"I should like to know where she is now," said Miss Emma, looking very much puzzled. "There comes her father," she went on, as she heard the sound of wheels coming into the yard. "Perhaps he will know." She went downstairs softly, and met the doctor who, was very much surprised at this unexpected visitor. After he had told her how glad he was to see her, she told him that Ruby was not upstairs in her bed, and that Ann did not know where she was, and asked him if he knew what had become of the little girl.

He looked very anxious.

"Why, no, I have not the least idea," he said gravely. "I kissed her good-night just before I went out to make a call, and she was all right in her bed then. I do not see what could have become of her. I hope we can keep it from her mother, or she will be sadly frightened if she hears Ruby is not to be found at this hour of the night."

Of course no one could imagine where Ruby had gone, and although they hunted all over the house, there was not a trace of the little girl to be seen.

"Perhaps she has been walking in her sleep," suggested Aunt Emma. "She may have wandered downstairs and out into the yard while she was asleep, and been too frightened when she woke up to know how to find her way back into the house. I have heard of children doing such things."

"But she could n't have gone past the door without my seeing her," said Ann, very positively. "I have been sitting right there in the kitchen all the evening, and I am sure I would have heard her, if she had gone past. I never knew Ruby to walk in her sleep; but then I would n't say she might n't have done it this time, only I know she did n't walk past the kitchen door and go out that way."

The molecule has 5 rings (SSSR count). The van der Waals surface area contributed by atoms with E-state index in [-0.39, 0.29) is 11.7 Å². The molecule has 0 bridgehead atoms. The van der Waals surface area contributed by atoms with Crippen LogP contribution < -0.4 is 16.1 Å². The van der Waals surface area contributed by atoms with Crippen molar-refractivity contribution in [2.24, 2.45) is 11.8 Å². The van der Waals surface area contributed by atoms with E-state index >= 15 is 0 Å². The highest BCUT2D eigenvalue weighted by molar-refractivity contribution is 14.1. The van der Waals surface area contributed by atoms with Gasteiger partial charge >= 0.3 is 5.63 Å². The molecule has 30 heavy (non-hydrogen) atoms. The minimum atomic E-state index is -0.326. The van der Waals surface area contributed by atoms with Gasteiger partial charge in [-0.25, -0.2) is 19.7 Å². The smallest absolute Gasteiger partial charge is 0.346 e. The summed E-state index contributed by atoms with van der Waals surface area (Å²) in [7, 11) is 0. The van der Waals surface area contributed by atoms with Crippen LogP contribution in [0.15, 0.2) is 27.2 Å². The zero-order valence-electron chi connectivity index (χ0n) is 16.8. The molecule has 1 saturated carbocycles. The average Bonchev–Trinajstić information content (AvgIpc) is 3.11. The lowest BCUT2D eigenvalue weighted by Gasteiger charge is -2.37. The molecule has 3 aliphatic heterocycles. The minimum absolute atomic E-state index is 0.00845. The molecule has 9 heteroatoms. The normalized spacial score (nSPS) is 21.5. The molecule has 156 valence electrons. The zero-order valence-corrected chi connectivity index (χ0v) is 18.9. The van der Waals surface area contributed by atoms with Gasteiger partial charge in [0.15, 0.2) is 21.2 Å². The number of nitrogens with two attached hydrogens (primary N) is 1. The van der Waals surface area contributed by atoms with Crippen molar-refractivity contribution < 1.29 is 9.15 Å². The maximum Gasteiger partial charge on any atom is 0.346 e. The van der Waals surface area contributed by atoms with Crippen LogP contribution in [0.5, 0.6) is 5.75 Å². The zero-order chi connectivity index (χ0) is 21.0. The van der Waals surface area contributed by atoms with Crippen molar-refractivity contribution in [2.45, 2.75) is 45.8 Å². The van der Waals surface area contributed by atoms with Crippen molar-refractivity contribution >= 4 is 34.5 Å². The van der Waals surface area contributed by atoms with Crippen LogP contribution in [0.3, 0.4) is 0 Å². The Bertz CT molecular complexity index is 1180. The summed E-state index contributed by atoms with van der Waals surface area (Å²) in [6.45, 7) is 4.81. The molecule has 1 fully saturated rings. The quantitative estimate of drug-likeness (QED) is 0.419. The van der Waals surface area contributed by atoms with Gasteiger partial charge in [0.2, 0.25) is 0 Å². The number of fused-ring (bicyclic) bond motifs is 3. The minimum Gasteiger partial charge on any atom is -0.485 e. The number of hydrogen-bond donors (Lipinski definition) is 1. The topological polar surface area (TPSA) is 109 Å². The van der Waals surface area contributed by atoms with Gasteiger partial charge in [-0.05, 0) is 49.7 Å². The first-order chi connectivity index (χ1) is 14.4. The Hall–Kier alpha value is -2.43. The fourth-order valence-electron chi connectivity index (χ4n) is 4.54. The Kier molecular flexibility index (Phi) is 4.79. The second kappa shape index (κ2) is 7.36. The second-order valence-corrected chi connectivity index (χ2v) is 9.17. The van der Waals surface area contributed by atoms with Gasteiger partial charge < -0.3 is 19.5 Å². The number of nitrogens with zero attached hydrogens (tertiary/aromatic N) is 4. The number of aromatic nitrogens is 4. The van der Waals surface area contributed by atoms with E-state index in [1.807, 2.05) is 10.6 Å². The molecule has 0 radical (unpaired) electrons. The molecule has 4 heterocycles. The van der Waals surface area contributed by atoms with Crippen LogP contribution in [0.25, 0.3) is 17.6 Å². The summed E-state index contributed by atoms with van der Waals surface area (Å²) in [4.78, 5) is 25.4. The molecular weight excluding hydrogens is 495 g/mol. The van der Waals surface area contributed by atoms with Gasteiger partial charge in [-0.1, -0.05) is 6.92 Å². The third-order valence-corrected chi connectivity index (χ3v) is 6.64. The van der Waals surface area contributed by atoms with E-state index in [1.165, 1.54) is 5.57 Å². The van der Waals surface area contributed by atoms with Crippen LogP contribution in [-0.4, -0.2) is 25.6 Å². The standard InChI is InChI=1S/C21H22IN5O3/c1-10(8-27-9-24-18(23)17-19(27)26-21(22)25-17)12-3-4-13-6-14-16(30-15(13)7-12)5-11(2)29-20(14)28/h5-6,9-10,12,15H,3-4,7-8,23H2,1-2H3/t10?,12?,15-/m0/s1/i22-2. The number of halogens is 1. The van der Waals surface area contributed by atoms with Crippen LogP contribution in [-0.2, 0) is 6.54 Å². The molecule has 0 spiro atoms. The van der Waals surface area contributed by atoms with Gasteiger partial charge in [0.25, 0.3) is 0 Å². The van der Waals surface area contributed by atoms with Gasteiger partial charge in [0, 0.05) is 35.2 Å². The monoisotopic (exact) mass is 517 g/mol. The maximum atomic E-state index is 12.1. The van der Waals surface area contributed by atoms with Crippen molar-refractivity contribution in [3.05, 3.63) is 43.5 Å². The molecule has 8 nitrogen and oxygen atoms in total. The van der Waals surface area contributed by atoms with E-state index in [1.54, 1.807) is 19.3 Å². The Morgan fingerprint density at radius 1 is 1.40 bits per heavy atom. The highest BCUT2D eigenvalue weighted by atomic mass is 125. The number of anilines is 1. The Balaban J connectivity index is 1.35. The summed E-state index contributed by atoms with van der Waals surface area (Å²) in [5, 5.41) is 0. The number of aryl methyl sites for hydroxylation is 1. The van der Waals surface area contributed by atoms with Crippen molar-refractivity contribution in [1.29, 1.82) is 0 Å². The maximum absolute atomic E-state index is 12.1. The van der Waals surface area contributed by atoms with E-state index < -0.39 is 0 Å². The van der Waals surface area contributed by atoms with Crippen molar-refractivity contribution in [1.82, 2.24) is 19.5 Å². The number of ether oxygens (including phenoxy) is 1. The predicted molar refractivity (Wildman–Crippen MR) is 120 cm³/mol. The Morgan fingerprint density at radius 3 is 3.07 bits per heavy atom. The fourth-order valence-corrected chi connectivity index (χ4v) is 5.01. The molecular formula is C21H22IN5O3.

"Could she have gone out the front door?" asked Aunt Emma.

The doctor shook his head.

"No; that would be too heavy for her to open alone, after it was locked up for the night. I fastened it myself before I went out, and it is fastened now; so she could not have gone out that way. There is her mother calling. I hope she will not ask for Ruby. She must not have this anxiety if we can spare her."



People who are sick are very quick to hear when anything is wrong, and as soon as the doctor opened the door of the sick-room, Ruby's mamma asked anxiously,—

"Is anything wrong with Ruby? Where is she?"

Just then the only possible explanation of her absence occurred to the doctor, and he answered,

"She is not in her bed, my dear, and I am afraid she has run away and gone over to Ruthy's to spend the night. You know she asked permission to stay all night the last time she went over there for supper, and I suppose she has made up her mind to go without permission. It is too bad in her to act this way and worry you. I will drive over after her right away, and bring her back in a few minutes."

"I don't believe she would go all the way up to Ruthy's after dark," said her mother, in anxious tones. "I am afraid something has happened to her, though I cannot imagine what it could be."

"Don't think about it till I bring her back safe and sound," said the doctor as he hurried away.

But it was a great deal easier to give this advice than to follow it. Ruby's mamma could not help worrying about her little girl, and while naughty little Ruby was curled up in her blankets, sleeping as sweetly as a little bird in its nest, her mamma was listening to the wheels of the doctor's buggy, rolling out of the yard, with a beating heart, and wondering what had happened to the little girl who had gone to bed not two hours ago.

It did not take very long to drive over to Ruthy's house, and the doctor did not wait to hitch staid old Dobbin, but jumped out and ran up the steps to the house, anxious to know whether Ruby was really there. Although he was quite sure that she must be, yet he was impatient to satisfy himself.

"Is Ruby here?" were his first words, when Mr. Warren opened the door.

"Why, no," Mr. Warren answered. "I don't think she has been here to-day."